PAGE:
The Repository @ St. Cloud State

Open Access Knowledge and Scholarship

Date of Award


Culminating Project Type


Degree Name

Biological Sciences - Cell and Molecular: M.S.




College of Science and Engineering

First Advisor

Oladele Gazal

Second Advisor

Heiko Schoenfuss

Third Advisor

Kannan Sivaprakasam

Creative Commons License

Creative Commons License
This work is licensed under a Creative Commons Attribution-Noncommercial-No Derivative Works 4.0 License.

Keywords and Subject Headings

Nigella Sativa Reproduction


Nigella sativa (NS) is a small herbaceous plant belonging to the Ranunculaceae family and is cultivated across several regions in Asia, Southern Europe, and the Middle East. Several studies have investigated the effects of alcoholic NS extracts on reproduction, but few have investigated the effects of the dietary supplementation of NS seeds at up to 15% inclusion on pregnancy and pregnancy outcomes. Further, few studies have investigated the effect of acute or chronic aqueous NS extracts administration on hematology, hormone secretion, and the histology of major organs regulating metabolism and reproduction in the male rat. Thus, our studies were intended to bridge those gaps in knowledge.

In our first study designed to investigate the effects of the dietary supplementation of NS seeds on pregnancy and pregnancy outcome, thirty-two mature female Sprague-Dawley rats weighing 250-350 g and between seven and ten weeks of age were utilized. Rats were assigned to one of four groups: Control group (0% Nigella sativa seed inclusion; n=8), Low group (5% Nigella sativa seed inclusion; n=8), Medium group (10% Nigella sativa seed inclusion; n=8), and High group (15% Nigella sativa seed inclusion; n=8). Rats were mated and allowed to carry pups in-utero to term. Our results indicated no observable injury in conceived pups in all experimental groups. Lowest incidence of pregnancy was seen in the 10% supplementation group. Mean pup weights in all NS- supplemented groups remained significant higher up to 7 days post-partum when compared to the control group. Dietary supplementation of NS seeds up to 15% had no deleterious effect on pregnancy and pregnancy outcomes.

In the second study, we utilized thirty mature male Sprague-Dawley rats weighing 250-350 g, and between seven and ten weeks of age. Each rat was weighed and randomly assigned to receive either Saline, i.p. (Control group, n = 10) or 25mg/Kg BW NS aqueous extract, i.p. (Low dose group, n = 10), or 50mg/Kg BW NS aqueous extract, i.p. (High dose group, n = 15) in a total volume of 200 µl for either 15 days (acute phase; n=15) or for 30 days (chronic phase; n=15). At the end of each phase, 5 rats from each experimental group were euthanized and hormonal analyses and hematological, liver and kidney enzymes and function tests were determined. Further, histological analyses of key organs of metabolism and reproduction were performed.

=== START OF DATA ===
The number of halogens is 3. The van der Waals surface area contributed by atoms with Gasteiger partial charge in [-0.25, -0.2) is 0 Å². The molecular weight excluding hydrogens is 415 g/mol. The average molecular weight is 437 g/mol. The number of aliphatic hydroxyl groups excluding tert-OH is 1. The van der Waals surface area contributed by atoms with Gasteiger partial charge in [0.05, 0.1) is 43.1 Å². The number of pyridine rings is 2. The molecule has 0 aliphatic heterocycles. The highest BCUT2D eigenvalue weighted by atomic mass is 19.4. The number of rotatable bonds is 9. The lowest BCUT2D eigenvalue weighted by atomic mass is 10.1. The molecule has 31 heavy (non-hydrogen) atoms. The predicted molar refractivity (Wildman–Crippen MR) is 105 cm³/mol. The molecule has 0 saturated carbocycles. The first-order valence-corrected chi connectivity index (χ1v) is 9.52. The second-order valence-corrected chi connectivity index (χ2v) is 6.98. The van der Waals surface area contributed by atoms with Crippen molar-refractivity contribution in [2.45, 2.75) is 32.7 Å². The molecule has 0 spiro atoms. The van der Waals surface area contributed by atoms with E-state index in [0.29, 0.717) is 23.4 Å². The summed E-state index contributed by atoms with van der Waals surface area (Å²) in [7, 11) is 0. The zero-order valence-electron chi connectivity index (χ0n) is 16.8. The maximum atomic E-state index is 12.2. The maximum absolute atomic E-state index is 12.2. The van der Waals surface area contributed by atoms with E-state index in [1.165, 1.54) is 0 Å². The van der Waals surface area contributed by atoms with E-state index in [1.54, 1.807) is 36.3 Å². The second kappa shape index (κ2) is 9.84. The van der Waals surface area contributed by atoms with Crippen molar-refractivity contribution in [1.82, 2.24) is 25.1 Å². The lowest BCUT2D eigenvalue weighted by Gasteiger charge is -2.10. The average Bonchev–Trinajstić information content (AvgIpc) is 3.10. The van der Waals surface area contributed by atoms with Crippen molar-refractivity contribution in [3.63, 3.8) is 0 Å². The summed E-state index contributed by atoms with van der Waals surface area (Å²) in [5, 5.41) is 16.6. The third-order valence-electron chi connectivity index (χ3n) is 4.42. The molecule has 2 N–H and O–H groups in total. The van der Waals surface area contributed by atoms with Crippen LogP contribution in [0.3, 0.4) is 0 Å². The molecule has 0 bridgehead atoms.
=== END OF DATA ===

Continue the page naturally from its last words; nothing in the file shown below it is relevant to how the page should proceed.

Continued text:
Administration of NS aqueous extract had no effect on liver enzyme levels and weights of the liver, kidney, testes, prostate gland and the epididymis. However, the chronic administration of NS extract increased blood urea nitrogen, reduced testicular and epididymal weights and caused testicular scarring and severe abdominal adhesion. NS aqueous extract administration, either in the acute or chronic phases, had no effect on luteinizing hormone, follicle-stimulating hormone and testosterone hormone levels. However, whereas phase significantly (P=0.03)increased mean LH levels, irrespective of treatment, it decreased mean plasma FSH levels (P=0.001) and this decrease was also not treatment-dependent.

Taken together, these results indicate that NS supplementation had no deleterious effect on pregnancy and parturition in the female rat and increased pup weight, possibly as a result of its galactogogue effect. Further, acute NS extract administration had no effect in the male rat but chronic administration although without an effect on liver and kidney histology but induced structural changes in the testes and the epididymides. The NS-induced adhesion observed in the present study could be due to thymoquinone, an active ingredient in NS.


My deepest gratitude goes to my heavenly father Y’HWH, his son Yeshua, and his spirit Elohim. Without the trinity, this thesis would never have been completed. In a special way, I sincerely thank my thesis supervisor, Dr Oladele Gazal for his tutelage, patience and fatherly instruction. I also extend my gratitude to other members of my thesis committee, Dr Heiko Schoenfuss, and Dr Kannan Sivaprakasam for all their input in the actualization of this thesis.

Words cannot express my gratitude for the immense emotional support I received from my parents, Benjamin & Sylvia Uzochukwu, my family and friends, Oluchukwu Uzochukwu, Mazi Onyebuchi Mmegwa, Osagie Ighadaro, Gozie Mmegwa, Debbie Solomon, Diuto Esiobu, Eugenia Anah, Felicia Durden-Mmegwa, Patricia Mmegwa-Seck, Mary Tsoya & Oliseka Jose Tina Ogbukiri, Wendy Klebs and my dear friends, Doris Marcella Jidenma Ejiawoko, Kayode Shonibare, Obi Otti, Martha & Ryan Muehlhauser, Luanda Rudo Majo, Eric Peltz, Ashley Steffensen, Yemisi Lenz, Mattew Julius Bridget Omafuvbe . You all gave me the emotional strength to keep on going. Thank you.

This would be incomplete, if I failed to thank my lab family, Jake Westphal, Erum Khan and Samera Da Silva for their friendship, constructive criticism and camaraderie during my time at the Endocrinology and Reproduction Lab. A special place of thanks, is reserved for the Vivarium manager, his staff and undergraduate assistants, James Villar-Mead, Brad Assen, Nasra Alkawaher, Thomas Cavel and Chryssa King who assisted me during my lab bench work in one way or the other.

May the Almighty bless you all.



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